“The removal of street art – Banksy’s or otherwise – from the street can have negative consequences for its integrity, erode the cultural significance attached to its particular setting.”[iv]

There is a perhaps a tragic irony in this ongoing dilemma given the illegal origins of the movement itself, which brings yet another nuanced perspective to these discussions. One might argue that the demographic that frequents places such as Train Lodge are not entirely dissimilar to the street artists themselves; travellers and bohemians, misfits and ‘others’, artists and adventurers. This highlights a certain authenticity to this collaborative street art project between SAMA, Kenor and Train Lodge, in which underdogs have collided from several directions to create a haven for other underdogs, inevitably, but unintentionally, in resistance to ‘the man’ – for lack of a better word. And yet, we have entered into a bizarre era in which the societal and cultural acceptance of street art as a genre and medium of modern art has created an environment in which governments and similar organizational bodies have themselves been given the opportunity to assess and evaluate street art, thus assuming a role of identifying those pieces deemed worthy of preservation.[v] The potential departure of Kenor’s piece from Amsterdam therefore also illuminates significant and influential questions of ownership.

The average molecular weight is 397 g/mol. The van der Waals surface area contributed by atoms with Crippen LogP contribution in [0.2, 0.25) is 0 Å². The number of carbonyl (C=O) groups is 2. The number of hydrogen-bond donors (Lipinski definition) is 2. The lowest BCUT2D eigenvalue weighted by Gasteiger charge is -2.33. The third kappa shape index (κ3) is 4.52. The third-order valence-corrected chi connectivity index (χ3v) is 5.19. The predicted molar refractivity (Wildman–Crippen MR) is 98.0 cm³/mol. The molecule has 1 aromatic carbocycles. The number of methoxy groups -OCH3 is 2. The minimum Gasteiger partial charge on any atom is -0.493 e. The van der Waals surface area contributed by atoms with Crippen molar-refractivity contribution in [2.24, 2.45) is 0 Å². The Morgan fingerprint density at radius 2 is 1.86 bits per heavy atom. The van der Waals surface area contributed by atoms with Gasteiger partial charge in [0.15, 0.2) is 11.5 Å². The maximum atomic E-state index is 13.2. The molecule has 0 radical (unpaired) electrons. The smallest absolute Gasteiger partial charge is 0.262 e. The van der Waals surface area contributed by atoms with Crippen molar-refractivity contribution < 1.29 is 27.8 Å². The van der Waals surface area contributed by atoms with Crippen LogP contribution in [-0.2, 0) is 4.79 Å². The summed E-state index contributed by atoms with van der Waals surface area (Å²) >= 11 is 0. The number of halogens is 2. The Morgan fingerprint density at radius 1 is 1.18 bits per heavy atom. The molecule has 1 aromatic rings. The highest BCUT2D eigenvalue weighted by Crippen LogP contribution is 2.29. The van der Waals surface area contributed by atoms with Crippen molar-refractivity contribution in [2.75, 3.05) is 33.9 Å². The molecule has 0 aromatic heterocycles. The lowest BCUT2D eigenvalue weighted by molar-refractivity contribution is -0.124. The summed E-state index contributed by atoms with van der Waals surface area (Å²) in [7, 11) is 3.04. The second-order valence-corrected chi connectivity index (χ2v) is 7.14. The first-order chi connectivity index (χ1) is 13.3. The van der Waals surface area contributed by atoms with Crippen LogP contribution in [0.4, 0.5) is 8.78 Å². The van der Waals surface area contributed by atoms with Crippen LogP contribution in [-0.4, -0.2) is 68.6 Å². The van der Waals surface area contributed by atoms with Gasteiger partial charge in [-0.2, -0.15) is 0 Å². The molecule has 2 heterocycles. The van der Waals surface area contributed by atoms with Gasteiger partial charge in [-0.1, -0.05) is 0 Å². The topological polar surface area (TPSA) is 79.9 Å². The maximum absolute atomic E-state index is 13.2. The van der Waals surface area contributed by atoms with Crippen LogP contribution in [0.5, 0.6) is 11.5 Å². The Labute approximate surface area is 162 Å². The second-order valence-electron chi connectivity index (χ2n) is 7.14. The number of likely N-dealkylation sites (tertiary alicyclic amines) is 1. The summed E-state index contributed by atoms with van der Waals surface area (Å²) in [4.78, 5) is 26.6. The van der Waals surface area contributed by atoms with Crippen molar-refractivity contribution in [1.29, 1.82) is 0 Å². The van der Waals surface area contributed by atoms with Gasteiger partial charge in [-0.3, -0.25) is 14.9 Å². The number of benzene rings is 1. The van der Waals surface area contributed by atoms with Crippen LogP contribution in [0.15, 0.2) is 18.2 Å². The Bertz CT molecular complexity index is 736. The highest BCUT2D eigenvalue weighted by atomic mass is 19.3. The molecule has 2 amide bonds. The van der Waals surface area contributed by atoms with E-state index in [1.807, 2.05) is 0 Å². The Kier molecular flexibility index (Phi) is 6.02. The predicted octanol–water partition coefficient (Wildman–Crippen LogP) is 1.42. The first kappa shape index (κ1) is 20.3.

At the end of the day, who owns this artwork? Who has license to decide its future – the Gemeente, Train Lodge, SAMA, or Kenor himself?

[i] “Sloterdijk Station,” Architectuur Centrum Amsterdam, accessed November 9 2019,

[ii] Samuel Merrill, “Keeping it real? Subcultural graffiti, street art, heritage and authenticity,” International Journal of Heritage Studies 21:4 (2014), 381.

[iii] Alice Noguiera Alves, “Emerging issues of Street Art valuation as Cultural Heritage,” Lisbon Street Art & Urban Creativity 2014 International Conference (2014), 23.

[iv] Merrill, “Keeping it real? Subcultural graffiti, street art, heritage and authenticity,” 376.

[v] Noguiera Alves, “Emerging issues of Street Art valuation as Cultural Heritage,” 25.